Influenza is hitting us hard this year.
Although flu season can start as early as October, this year, as usual, it’s shifted into high gear in late December and January. In Pennsylvania, through the end of 2017, there were over 6,200 cases documented, with one-third of those in the last week of the year and 60 percent within the last two weeks of December.
Seasonal influenza is a contagious respiratory illness caused by viruses that infect the nose, throat and lungs. People who have the flu usually have symptoms including fever, cough, sore throat, a runny or stuffy nose, muscle or body aches, headaches, extreme fatigue, and sometimes vomiting and diarrhea.
Although most recover after a week or so of illness, some more serious cases, especially among the very young; the very old; or those with chronic illnesses like diabetes, heart disease or weakened immune systems; have resulted in hospitalization and/or death.
It’s possible to be infected with the flu virus and not even know it. You can pass on the flu to someone else at least one day before you feel symptoms. And you can keep infecting others with the flu up to five to seven days after you become sick. No matter how healthy you are, you can catch the flu — that’s why getting your annual flu shot is so important.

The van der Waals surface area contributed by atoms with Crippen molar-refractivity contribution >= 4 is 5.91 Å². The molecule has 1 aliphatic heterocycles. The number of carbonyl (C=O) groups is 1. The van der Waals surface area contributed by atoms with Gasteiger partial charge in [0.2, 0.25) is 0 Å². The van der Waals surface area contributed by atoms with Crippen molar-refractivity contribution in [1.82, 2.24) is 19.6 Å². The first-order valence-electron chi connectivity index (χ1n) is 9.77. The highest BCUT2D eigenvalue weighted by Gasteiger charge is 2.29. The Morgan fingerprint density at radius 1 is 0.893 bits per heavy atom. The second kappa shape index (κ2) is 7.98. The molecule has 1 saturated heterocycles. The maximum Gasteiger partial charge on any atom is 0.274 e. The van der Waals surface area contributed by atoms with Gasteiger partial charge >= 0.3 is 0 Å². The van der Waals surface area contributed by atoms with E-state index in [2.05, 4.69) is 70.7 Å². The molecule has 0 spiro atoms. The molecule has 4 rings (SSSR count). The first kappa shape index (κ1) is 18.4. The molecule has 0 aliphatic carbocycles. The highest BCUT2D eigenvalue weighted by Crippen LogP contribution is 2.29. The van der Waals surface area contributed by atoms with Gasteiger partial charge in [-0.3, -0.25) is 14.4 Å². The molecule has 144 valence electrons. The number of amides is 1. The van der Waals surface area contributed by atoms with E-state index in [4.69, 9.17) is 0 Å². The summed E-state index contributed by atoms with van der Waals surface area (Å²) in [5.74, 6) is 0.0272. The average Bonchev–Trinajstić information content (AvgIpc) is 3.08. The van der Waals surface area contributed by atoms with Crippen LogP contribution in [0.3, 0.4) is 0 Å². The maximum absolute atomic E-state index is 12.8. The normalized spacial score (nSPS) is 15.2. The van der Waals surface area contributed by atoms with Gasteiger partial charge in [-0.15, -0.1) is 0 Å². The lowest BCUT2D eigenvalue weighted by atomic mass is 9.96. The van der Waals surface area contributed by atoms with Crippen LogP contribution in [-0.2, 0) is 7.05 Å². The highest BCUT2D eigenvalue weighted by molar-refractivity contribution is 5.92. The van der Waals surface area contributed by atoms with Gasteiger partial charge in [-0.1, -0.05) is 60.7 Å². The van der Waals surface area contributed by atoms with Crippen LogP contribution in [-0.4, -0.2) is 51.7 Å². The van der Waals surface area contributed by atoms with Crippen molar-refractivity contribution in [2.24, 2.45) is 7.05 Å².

Even though the flu vaccine has been only 30 to 40 percent effective in the last few years in protecting against the flu (and this year may actually be worse), the flu vaccine is still the most effective way to protect yourself and others from getting the flu.
The Centers for Disease Control recommends that everyone age 6 months and older get a flu shot this, and every, year. The shot is designed to defend against the top three or four flu viruses that researchers expect will cause the most illness during the flu season. Since it takes about two weeks for the vaccine to cause an adequate immune response to protect you, if you haven’t gotten yours already, don’t delay. Go soon.
While the flu shot is the best way to protect yourself this season, there are some other precautions you can take to avoid getting sick.
Try avoiding close contact with people who are sick with flu-like symptoms and wash your hands regularly to reduce the spread of germs. If you do become sick with the flu, you should stay home from work or school to prevent spreading it to others.
Other habits that can prevent you from getting sick include covering your mouth and nose when you cough or sneeze; avoiding touching your eyes, mouth and nose; and cleaning and disinfecting frequently touched surfaces at home, work or school, especially when someone is sick. If soap and water aren’t available to wash your hands, use an alcohol-based hand sanitizer.
There are a few drugs that are FDA approved for reducing the severity and duration of flu, but their place in our battle against influenza is debated.
These anti-viral agents work only when given within 48 hours of the onset of flu symptoms. They must be continued for a full five-day course, and even then, are expected to reduce the duration of symptoms only by a day or two but to lower the severity of symptoms and the risk of complications or hospitalization.
If you or a family member has a chronic medical condition that puts you at high risk for flu and flu-related complications, I recommend you talk to your doctor ahead of time to decide if these anti-virals are appropriate should you develop symptoms.
Wash your hands, and let’s get through this together.